By Nancy Medica on 05|19|11
On May 10th the conference organized by Common Sense and sponsored by Globant Argentina’s IT services in the US took place in Buenos Aires. The event was a huge success, the number of attendees was more than expected! Giving entrepreneurs and small companies tips to sell their IT services in the US was our main goal.
Some Argentina details
In Argentina the IT industry has grown from 15% to 20% since 2003, according to CESSI and approximately 87,000 students are currently following computing related university careers. This industry represents a special feature of Argentina’s culture, science and technology is a very good university option for high school students. Nevertheless, 7,000 tech-trained graduates are required every year to keep up with demand, but only about 3,000 are produced annually. The Kirchners’ governments launched incentives and fellowships for tech-oriented students. However this effort started just a few years ago so the results will not be seen for a while.
This is why Common Sense organized the conference, to bring some light to the few efforts being done by the government and the organizations, but mainly by the IT companies. The event was hosted by me and afterward we had the honor of listening to Kirk Laughlin, CEO and founder of NearshoreAmericas.com. Kirk talked about his impressions of visiting different Argentina’s companies and the Technology Minister (watch his interview here). He also explained how Argentina’s IT companies and associations should unite and create a brand to promote the big services in the US. He also gave a state of the art about the nearshoring experience.
Afterward, the panelists discussed about how to start selling IT services in the American market. Cesar DOnofrio, CEO at Common Sense; Guibert Englebienne, CTO at Globant; Javier Porretti, Head of Sales at Softek and Antón Chalbaud, CEO at Altodot gave the audience some tips on how to deal with the American clients and how to succeed against the Indian competition.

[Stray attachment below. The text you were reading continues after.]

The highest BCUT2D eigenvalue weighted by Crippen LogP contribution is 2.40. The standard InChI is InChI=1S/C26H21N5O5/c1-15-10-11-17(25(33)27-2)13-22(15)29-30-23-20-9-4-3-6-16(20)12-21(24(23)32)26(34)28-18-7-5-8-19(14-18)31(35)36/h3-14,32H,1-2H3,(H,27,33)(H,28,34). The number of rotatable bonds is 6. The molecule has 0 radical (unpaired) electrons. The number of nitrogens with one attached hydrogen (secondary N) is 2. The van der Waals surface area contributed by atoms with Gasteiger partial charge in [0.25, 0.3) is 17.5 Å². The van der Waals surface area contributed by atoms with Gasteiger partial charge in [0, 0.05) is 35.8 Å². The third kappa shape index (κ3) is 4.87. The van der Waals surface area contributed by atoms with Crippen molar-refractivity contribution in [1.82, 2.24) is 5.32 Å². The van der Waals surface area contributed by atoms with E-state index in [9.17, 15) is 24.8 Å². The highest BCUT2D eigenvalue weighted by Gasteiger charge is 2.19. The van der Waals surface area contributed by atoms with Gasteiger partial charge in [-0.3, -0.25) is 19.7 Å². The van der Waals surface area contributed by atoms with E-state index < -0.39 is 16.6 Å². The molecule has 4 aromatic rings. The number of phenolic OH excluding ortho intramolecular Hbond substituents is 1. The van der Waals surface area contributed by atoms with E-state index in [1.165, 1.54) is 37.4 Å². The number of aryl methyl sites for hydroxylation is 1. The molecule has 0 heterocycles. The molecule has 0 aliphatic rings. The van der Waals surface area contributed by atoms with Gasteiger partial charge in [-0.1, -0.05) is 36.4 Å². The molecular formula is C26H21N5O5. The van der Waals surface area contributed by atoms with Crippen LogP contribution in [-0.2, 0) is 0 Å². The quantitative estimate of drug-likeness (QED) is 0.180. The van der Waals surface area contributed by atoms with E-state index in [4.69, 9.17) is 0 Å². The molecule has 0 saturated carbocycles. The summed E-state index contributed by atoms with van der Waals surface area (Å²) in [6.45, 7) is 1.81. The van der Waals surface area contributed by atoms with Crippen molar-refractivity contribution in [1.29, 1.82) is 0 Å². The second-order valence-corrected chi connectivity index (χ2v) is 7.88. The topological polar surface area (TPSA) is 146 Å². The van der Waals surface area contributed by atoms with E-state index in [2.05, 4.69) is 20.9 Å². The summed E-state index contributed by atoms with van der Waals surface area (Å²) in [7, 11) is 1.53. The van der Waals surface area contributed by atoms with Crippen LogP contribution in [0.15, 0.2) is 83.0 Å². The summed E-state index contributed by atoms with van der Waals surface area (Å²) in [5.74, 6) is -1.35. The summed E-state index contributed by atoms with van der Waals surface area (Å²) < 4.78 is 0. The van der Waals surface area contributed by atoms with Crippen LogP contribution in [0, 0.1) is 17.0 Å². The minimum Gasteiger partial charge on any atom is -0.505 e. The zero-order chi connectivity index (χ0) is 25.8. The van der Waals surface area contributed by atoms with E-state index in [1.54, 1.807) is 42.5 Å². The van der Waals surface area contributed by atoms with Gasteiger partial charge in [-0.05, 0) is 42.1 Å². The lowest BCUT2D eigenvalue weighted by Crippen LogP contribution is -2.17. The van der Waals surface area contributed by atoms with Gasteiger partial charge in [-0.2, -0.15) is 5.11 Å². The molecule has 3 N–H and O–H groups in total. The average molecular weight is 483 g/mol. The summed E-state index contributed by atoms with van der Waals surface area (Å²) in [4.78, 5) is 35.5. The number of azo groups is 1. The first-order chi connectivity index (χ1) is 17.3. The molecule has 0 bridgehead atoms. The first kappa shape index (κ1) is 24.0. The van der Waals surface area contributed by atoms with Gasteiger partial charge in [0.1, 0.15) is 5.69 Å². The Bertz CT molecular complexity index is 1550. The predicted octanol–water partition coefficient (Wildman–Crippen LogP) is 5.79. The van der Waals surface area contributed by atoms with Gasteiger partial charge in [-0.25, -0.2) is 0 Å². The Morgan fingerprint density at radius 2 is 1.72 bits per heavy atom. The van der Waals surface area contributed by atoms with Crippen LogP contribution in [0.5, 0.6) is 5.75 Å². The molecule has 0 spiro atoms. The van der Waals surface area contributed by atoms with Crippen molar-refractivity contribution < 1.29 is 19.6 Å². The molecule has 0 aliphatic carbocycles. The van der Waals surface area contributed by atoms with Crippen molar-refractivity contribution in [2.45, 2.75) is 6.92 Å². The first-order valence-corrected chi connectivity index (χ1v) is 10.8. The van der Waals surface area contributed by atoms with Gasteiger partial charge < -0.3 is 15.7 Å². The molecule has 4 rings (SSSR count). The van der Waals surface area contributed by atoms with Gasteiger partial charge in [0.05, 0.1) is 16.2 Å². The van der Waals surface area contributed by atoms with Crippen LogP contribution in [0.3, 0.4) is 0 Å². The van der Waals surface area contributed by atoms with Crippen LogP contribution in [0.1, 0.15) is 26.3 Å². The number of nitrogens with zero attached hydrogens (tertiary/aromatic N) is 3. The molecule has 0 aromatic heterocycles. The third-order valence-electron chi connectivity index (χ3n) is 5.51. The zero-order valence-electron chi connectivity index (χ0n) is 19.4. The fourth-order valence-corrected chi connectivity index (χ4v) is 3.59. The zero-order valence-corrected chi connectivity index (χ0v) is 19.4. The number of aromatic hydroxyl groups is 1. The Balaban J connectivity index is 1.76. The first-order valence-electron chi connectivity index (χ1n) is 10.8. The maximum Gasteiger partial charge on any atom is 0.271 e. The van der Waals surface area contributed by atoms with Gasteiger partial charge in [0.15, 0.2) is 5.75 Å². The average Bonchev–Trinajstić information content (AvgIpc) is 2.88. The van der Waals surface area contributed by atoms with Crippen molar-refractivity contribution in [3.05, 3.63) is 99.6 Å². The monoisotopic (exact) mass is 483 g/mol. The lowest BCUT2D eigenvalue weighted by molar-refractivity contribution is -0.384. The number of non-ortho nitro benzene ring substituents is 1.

Some tips on how to offer IT services and products in the US:
- If you offer good services, your clients will refer your company.
- Argentina’s companies have better English speakers and more adapted employees to the American culture than Indian ones.
- The market has more demand than offer, there is a lack of IT professionals. More well prepared people is something the industry needs to increase.
- Argentina’s added value: what differentiates us is the service quality and not necessarily low costs. Argentina’s European heritage created cultural affinity with Northern and European countries, plus the well educated and bilingual students provides a good interaction with US companies. Companies must emphasize this in their marketing strategies.
But all these tips won’t work if Argentina is not completely represented as a brand in the US market. Cesar DOnofrio mentioned his concern: “I have been to several events during the last year, there has been no representatives from Argentina at all. It was only Common Sense and Globant on their own as opposite to other Latin American countries that have their own organizations which cover represent companies from the same country or city.”
Kirk Laughlin explains in his great article about Argentina’s situation: “The lack of an engaged group to push an IT brand into the US results in lots of firms thinking more about their own viability rather that the possibility of being part of an industry consortium that would have far more reach and influence than individual brands.”
Cesar DOnofrio expressed he is taking on the responsibility of branding and positioning Argentina’s as an IT outsourcing destination, and some companies are joining him. If you are interested, please contact me and we can start acting collectively!
All in all, we all had a wonderful evening! After the interesting conference, attendees enjoyed the typical “empanadas y vino“: i.e. turnovers with a flaky crust and a spicy meaty filling and some great Argentine wine. We were able to do some networking, and in fact we met interesting people such as Diego Maturi, Buenos Aires Government, Luis Robbio from Belatrix, our media partners Palermo Valley, CalendarioIT and Red Valleys.
I also would like to thank Kirk Laughlin and panelists, without them this conference would not have been a huge success!
We will be posting the conference videos soon, but meanwhile you can check out our photo album in our facebook page.
See you on our next event!
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